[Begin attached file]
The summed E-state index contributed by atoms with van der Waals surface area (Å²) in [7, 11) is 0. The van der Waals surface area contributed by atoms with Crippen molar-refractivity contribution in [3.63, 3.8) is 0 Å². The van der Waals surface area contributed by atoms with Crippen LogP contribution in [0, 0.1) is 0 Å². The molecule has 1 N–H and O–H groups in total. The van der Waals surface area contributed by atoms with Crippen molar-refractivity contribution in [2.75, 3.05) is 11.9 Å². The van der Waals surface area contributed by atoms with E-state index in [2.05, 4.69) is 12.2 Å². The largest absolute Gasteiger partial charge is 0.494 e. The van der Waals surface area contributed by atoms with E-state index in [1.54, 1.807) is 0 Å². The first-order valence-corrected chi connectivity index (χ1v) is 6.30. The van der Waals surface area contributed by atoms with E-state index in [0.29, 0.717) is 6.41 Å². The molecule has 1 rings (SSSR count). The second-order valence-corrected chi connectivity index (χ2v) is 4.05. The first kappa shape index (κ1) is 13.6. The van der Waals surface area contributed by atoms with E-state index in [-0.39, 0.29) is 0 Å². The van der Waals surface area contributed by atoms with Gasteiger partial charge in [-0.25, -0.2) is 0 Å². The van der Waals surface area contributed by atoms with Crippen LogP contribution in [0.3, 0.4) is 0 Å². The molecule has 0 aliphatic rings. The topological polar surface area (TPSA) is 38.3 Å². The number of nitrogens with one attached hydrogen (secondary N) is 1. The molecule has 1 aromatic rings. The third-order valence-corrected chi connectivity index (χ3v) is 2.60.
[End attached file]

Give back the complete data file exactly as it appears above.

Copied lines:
The summed E-state index contributed by atoms with van der Waals surface area (Å²) in [7, 11) is 0. The van der Waals surface area contributed by atoms with Crippen molar-refractivity contribution in [3.63, 3.8) is 0 Å². The van der Waals surface area contributed by atoms with Crippen LogP contribution in [0, 0.1) is 0 Å². The molecule has 1 N–H and O–H groups in total. The van der Waals surface area contributed by atoms with Crippen molar-refractivity contribution in [2.75, 3.05) is 11.9 Å². The van der Waals surface area contributed by atoms with E-state index in [2.05, 4.69) is 12.2 Å². The largest absolute Gasteiger partial charge is 0.494 e. The van der Waals surface area contributed by atoms with E-state index in [1.54, 1.807) is 0 Å². The first-order valence-corrected chi connectivity index (χ1v) is 6.30. The van der Waals surface area contributed by atoms with E-state index in [0.29, 0.717) is 6.41 Å². The molecule has 1 rings (SSSR count). The second-order valence-corrected chi connectivity index (χ2v) is 4.05. The first kappa shape index (κ1) is 13.6. The van der Waals surface area contributed by atoms with E-state index in [-0.39, 0.29) is 0 Å². The van der Waals surface area contributed by atoms with Gasteiger partial charge in [-0.25, -0.2) is 0 Å². The van der Waals surface area contributed by atoms with Crippen LogP contribution in [0.3, 0.4) is 0 Å². The molecule has 0 aliphatic rings. The topological polar surface area (TPSA) is 38.3 Å². The number of nitrogens with one attached hydrogen (secondary N) is 1. The molecule has 1 aromatic rings. The third-order valence-corrected chi connectivity index (χ3v) is 2.60.